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Disease Profile

Cramp-fasciculation syndrome

Prevalence estimates on Rare Medical Network websites are calculated based on data available from numerous sources, including US and European government statistics, the NIH, Orphanet, and published epidemiologic studies. Rare disease population data is recognized to be highly variable, and based on a wide variety of source data and methodologies, so the prevalence data on this site should be assumed to be estimated and cannot be considered to be absolutely correct.


US Estimated

Europe Estimated

Age of onset





Autosomal dominant A pathogenic variant in only one gene copy in each cell is sufficient to cause an autosomal dominant disease.


Autosomal recessive Pathogenic variants in both copies of each gene of the chromosome are needed to cause an autosomal recessive disease and observe the mutant phenotype.


dominant X-linked dominant inheritance, sometimes referred to as X-linked dominance, is a mode of genetic inheritance by which a dominant gene is carried on the X chromosome.


recessive Pathogenic variants in both copies of a gene on the X chromosome cause an X-linked recessive disorder.


Mitochondrial or multigenic Mitochondrial genetic disorders can be caused by changes (mutations) in either the mitochondrial DNA or nuclear DNA that lead to dysfunction of the mitochondria and inadequate production of energy.


Multigenic or multifactor Inheritance involving many factors, of which at least one is genetic but none is of overwhelming importance, as in the causation of a disease by multiple genetic and environmental factors.


Not applicable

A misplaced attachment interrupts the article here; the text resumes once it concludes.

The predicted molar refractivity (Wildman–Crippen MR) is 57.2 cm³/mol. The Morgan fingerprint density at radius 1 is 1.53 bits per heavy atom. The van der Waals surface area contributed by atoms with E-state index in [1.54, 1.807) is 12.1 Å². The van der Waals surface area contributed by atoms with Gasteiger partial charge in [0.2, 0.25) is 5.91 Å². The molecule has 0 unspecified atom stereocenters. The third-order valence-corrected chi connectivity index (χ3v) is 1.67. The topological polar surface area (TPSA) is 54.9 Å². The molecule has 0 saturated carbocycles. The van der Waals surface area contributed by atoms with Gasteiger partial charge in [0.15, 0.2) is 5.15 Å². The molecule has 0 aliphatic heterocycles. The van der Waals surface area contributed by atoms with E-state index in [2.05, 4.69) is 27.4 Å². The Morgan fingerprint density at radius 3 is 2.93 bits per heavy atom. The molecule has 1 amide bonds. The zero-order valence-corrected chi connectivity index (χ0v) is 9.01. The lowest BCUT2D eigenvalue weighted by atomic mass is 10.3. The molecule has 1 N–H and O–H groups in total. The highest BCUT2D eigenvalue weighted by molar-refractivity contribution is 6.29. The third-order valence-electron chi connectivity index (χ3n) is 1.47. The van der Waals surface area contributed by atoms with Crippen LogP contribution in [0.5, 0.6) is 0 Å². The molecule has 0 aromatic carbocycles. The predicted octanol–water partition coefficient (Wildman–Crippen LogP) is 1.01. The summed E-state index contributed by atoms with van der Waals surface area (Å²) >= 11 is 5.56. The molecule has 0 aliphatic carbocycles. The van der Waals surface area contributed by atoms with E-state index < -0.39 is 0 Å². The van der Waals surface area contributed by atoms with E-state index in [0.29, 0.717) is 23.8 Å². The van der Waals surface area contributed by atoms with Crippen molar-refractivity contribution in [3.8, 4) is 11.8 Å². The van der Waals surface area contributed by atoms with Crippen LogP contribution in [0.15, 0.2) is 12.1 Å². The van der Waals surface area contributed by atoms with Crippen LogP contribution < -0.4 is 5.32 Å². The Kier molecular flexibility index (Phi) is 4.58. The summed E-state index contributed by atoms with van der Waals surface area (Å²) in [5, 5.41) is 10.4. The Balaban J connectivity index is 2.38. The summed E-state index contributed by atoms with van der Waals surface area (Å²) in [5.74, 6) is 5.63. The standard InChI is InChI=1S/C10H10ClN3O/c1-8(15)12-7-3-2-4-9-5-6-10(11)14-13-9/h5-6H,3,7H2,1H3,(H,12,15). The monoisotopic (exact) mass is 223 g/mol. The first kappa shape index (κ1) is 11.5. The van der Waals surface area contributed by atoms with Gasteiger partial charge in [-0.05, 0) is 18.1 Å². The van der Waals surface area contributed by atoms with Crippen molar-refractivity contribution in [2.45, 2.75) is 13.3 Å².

Cramp-fasciculation syndrome (CFS) is a rare condition of the muscles characterized by persistent muscle cramping and twitching (fasciculations) in otherwise healthy individuals. This can lead to muscle discomfort, pain, or tiredness. Muscles in the leg are most commonly affected, although this condition may involve several parts of the body. Symptoms are thought to be due to over-activity of the associated nerves. In most cases, CFS occurs sporadically in people with no family history of the condition. There is limited information about the treatment of CFS, but certain medications have been reported as beneficial in individual cases.[1][2][3]


Cramp-fasciculation syndrome (CFS) is primarily associated with spontaneous, painful muscle cramps and muscle twitches (fasciculations), in the absence of an associated underlying diagnosis. Muscles in the legs (thighs and calves) are most commonly affected, although other muscles (such as muscles in the arm or chest) can also be involved. Other signs and symptoms may include burning or prickling sensations (paresthesias), muscle stiffness, over-responsive reflexes (hyperreflexia), anxiety, and fatigue.[4][1] Symptoms are often triggered by physical activity and may be relieved by stretching exercises and/or massage. The severity of the condition varies significantly from person to person. In severe cases, CFS can interfere with daily activities and quality of life.[1]


Cramp-fasciculation syndrome (CFS) may have multiple underlying causes.[2] In general, it is thought to be related to abnormal excitability (overactivity) of peripheral neurons.[2] However, in many people with CFS, the cause cannot be found (idiopathic CFS).[2]

The following have been reported to be associated with CFS:[2][3]

Some familial cases of CFS have been reported.[5] To our knowledge, no genes have been found responsible for familial cases of isolated CFS (occurring without an associated disorder). Recently, a variant in a gene called TRPA1 was suggested to be responsible for autosomal dominant, carbamazepine-responsive CFS in a father and son. However, they were thought to have CFS as part of a more generalized hypersensitivity-hyperexcitability disorder that was causing various additional symptoms.[5] More research involving a larger number of people with CFS is needed to identify possible genetic causes of familial and/or isolated CFS.